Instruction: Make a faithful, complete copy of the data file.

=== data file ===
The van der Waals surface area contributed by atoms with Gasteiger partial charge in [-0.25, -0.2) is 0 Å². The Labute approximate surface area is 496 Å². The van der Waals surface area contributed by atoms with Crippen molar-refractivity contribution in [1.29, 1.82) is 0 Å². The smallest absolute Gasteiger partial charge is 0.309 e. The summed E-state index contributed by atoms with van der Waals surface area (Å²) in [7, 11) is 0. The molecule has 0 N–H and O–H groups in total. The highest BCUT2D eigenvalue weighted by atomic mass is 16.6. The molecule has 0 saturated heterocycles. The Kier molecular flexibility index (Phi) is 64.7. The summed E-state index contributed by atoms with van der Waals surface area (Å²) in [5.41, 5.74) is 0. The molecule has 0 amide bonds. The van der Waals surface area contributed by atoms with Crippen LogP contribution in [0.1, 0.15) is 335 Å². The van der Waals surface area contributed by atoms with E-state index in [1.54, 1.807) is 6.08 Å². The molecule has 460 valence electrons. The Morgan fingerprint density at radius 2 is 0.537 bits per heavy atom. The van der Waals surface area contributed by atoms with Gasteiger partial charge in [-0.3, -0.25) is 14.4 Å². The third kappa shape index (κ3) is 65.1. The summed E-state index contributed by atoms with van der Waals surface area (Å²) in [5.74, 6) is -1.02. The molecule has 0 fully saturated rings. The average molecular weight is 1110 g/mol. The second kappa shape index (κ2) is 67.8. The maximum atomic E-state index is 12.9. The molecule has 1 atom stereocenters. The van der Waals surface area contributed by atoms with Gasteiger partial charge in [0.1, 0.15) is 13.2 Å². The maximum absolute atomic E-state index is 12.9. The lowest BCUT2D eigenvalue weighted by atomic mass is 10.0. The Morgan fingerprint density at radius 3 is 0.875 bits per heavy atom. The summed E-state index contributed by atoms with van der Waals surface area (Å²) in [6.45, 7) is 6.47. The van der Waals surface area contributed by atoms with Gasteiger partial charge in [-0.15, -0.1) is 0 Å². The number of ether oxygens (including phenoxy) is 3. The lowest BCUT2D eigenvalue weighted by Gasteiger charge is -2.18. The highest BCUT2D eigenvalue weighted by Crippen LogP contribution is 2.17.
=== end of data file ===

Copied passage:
The van der Waals surface area contributed by atoms with Gasteiger partial charge in [-0.25, -0.2) is 0 Å². The Labute approximate surface area is 496 Å². The van der Waals surface area contributed by atoms with Crippen molar-refractivity contribution in [1.29, 1.82) is 0 Å². The smallest absolute Gasteiger partial charge is 0.309 e. The summed E-state index contributed by atoms with van der Waals surface area (Å²) in [7, 11) is 0. The molecule has 0 N–H and O–H groups in total. The highest BCUT2D eigenvalue weighted by atomic mass is 16.6. The molecule has 0 saturated heterocycles. The Kier molecular flexibility index (Phi) is 64.7. The summed E-state index contributed by atoms with van der Waals surface area (Å²) in [5.41, 5.74) is 0. The molecule has 0 amide bonds. The van der Waals surface area contributed by atoms with Crippen LogP contribution in [0.1, 0.15) is 335 Å². The van der Waals surface area contributed by atoms with E-state index in [1.54, 1.807) is 6.08 Å². The molecule has 460 valence electrons. The Morgan fingerprint density at radius 2 is 0.537 bits per heavy atom. The van der Waals surface area contributed by atoms with Gasteiger partial charge in [-0.3, -0.25) is 14.4 Å². The third kappa shape index (κ3) is 65.1. The summed E-state index contributed by atoms with van der Waals surface area (Å²) in [5.74, 6) is -1.02. The molecule has 0 fully saturated rings. The average molecular weight is 1110 g/mol. The second kappa shape index (κ2) is 67.8. The maximum atomic E-state index is 12.9. The molecule has 1 atom stereocenters. The van der Waals surface area contributed by atoms with Gasteiger partial charge in [0.1, 0.15) is 13.2 Å². The maximum absolute atomic E-state index is 12.9. The lowest BCUT2D eigenvalue weighted by atomic mass is 10.0. The Morgan fingerprint density at radius 3 is 0.875 bits per heavy atom. The summed E-state index contributed by atoms with van der Waals surface area (Å²) in [6.45, 7) is 6.47. The van der Waals surface area contributed by atoms with Gasteiger partial charge in [-0.15, -0.1) is 0 Å². The number of ether oxygens (including phenoxy) is 3. The lowest BCUT2D eigenvalue weighted by Gasteiger charge is -2.18. The highest BCUT2D eigenvalue weighted by Crippen LogP contribution is 2.17.